March 14 is Pi Day (3.14) and Albert Einstein’s birthday. (And also my mom’s, but that’s another blog post entirely.) Here are my favorite points about π:

It’s Irrational

I’m a poet by training, so I always hope an “irrational number” might be metaphorically more my type than all those “rational” numbers my accountant throws at me. “Irrational,” however, is simply a prosaic description of numbers that cannot be represented as a ratio—you know, the familiar fractions: 3/4, 1/3, 12/30. Pi just doesn’t work that way. It’s a number, but never a ratio. Except it’s a constant drawn from the stable relationship (ratio) between a circle’s diameter and its circumference. So it is a ratio. Just not a rational one.

Pies Depend Upon It

Whether pizza or apple, every delectable dish that ever came out of a battered round tin is an ooey-gooey embodiment of the geometry of a circle—A = nr2, for example. One poet and baker, Kate Lebo, has combined prose poems with recipes to produce TheCommonplace Book of Pie, as well as social/culinary events around pie. And although the reading I went to never got around (ahem) to π, it did make me think about social circles. Even the Pi Chart on our home page couldn’t be built without those two columns holding up a squiggly roof.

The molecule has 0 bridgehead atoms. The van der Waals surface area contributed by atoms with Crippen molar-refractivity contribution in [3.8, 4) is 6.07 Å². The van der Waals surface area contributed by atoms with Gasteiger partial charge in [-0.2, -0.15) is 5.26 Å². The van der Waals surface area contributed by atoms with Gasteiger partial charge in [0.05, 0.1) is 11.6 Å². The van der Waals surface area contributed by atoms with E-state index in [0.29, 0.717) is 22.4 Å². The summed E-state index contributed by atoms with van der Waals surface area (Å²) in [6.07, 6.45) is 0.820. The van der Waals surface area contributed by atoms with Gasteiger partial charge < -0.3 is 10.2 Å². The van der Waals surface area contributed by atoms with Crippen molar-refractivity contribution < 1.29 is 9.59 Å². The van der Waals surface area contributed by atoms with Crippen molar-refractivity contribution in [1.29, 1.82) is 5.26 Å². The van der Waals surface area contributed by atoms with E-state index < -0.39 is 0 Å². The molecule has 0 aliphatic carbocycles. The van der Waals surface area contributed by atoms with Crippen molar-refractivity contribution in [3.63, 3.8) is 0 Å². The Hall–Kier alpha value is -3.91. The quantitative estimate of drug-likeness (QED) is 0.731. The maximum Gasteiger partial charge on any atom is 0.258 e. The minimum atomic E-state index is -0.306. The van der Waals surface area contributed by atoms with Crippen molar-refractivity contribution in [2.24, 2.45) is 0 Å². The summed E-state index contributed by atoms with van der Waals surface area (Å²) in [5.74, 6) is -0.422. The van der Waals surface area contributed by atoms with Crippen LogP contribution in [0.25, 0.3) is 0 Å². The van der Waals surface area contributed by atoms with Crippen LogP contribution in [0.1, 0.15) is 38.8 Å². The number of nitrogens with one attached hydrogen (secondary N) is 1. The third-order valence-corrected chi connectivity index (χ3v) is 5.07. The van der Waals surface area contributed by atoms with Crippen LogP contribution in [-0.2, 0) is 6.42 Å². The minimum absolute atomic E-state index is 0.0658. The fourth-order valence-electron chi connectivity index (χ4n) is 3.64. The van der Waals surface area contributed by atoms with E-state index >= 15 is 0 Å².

Cruise with It

Pi is also used in the math behind the math that is used to engineer self-controlling systems like the cruise control on my car. (Cauchy’s integral leads to Poisson kernels that get applied to control theory problems that are used to build the cruise control.) This is math that is way-way beyond my long-ago, single semester of calculus, but I know people who can talk me down from the ledge. Once down, I can appreciate the coolness. Pi is everywhere.

It’s Transcendental

Apparently, this has very little to do with Henry David Thoreau, so maybe Walden Pond wasn’t round. “Transcendental” is either about the infinite, non-repeating pattern of the number, or the state Pi enthusiasts enter as they memorize more and more digits. As piday.orgsays, “In recent years, Pi has been calculated to over one trillion digits past its decimal. Only 39 digits past the decimal are needed to accurately calculate the spherical volume of our entire universe, but because of Pi’s infinite & patternless nature, it’s a fun challenge to memorize, and to computationally calculate more and more digits.” See? Transcendental fun. Just as Ralph Waldo Emerson wrote inNature, about the “radical correspondence of visible things and human thoughts.” Infinite and patternless, yet going in circles—on cruise control. Meditate on that.

It’s Pi Day this week, even for the poets among us.

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